The Versace T-shirt vs China


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It’s not just the Trump administration’s trade war that seems to have run afoul of the legendary Chinese touchiness about its sovereignty; ultra-brand Versace, are also, seemingly, having to kowtow to the tiger economy of the east. It is no wonder that they are scrambling to placate Chinese authorities, with China set to overtake the US as the worlds’ biggest economy as early as Q1 of 2020. What caused the fracas? What set the tiger amongst the legendary fashion houses? You guessed it: The Humble t-shirt.

The t-shirt in question had a series of city names, paired with their countries, printed on the back, including listing Hong Kong and Macao as not belonging to China, but rather, to themselves. This irked Chinese authorities and caused such a furore over social media that Versace brand ambassador, Chinese actress Yang Mi severed ties with Versace, later releasing a statement which cited “China’s territorial sovereignty and integrity are sacred and inviolable.” This was followed up by a quick statement on Instagram from Donatella Versace herself, personally apologizing for the upset her brand seemed to have caused.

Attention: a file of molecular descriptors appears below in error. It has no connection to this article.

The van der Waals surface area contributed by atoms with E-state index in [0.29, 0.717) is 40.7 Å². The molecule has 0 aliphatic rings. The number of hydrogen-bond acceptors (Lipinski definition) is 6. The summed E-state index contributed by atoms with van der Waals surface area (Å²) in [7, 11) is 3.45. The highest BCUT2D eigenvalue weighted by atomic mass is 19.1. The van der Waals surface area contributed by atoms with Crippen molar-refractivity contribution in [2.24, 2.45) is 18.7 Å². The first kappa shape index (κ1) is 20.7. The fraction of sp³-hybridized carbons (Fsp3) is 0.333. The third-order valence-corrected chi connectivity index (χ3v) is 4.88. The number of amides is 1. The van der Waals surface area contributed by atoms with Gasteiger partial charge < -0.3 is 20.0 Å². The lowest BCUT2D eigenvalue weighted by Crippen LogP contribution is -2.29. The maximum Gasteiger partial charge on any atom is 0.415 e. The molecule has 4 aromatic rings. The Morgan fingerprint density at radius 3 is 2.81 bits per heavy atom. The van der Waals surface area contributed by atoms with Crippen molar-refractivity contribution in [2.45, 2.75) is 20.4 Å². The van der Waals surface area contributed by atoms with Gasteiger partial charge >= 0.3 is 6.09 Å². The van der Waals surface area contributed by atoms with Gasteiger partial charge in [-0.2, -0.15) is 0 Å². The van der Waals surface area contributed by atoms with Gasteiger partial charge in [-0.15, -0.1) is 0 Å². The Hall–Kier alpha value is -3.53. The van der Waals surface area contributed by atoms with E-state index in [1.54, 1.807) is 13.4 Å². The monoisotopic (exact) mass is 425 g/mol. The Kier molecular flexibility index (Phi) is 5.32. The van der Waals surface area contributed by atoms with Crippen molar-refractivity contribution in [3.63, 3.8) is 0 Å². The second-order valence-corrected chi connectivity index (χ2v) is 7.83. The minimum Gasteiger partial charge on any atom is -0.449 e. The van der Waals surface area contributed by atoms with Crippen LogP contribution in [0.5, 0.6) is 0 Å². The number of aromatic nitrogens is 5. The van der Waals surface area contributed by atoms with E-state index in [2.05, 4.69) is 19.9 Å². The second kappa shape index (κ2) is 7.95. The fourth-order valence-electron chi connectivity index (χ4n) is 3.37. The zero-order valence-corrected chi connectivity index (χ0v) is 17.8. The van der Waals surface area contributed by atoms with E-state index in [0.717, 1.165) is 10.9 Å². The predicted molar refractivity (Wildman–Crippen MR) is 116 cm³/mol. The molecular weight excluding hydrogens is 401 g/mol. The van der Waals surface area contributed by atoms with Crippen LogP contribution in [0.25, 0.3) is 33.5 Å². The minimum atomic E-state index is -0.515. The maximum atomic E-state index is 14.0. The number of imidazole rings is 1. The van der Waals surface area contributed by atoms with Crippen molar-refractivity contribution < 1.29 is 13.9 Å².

This isn’t the first time a company has run afoul of China’s territorial claims. Gap recently apologized for a t-shirt with a map of mainland China printed on the back which neglected to include China’s island territories such as Taiwan. Apologies have also been issued by Delta airlines and Marriott hotels when the information on their websites failed to support Chinese sovereign claims.

The offending Versace t-shirt has subsequently been destroyed, according to a statement from Versace, making the few in circulation true collectors’ items. So if you managed to snag one, hang onto it, it ought to fetch a pretty penny on eBay in the coming months.

Although China is not the first customer to have a hysterical reaction to a badly printed t-shirt, they probably won’t be the last. And, when one-third of the world’s economy might boycott your products and services, apologies tend to come thick and fast from the CEO’s desk. With this in mind, it is probably time to point out that getting the place names wrong for Macao and Hong Kong were not the only printing errors on this unhappy tee. As it turns out, and to add insult to injury, Brussels, Belgium had its name printed as “Brussells,” although it is not clear if a trembling and formal apology has yet been issued to the small European state, famous for its delightful beer, its chocolate, its cruciferous vegetables, and mild temperance, if not it’s tiger economy.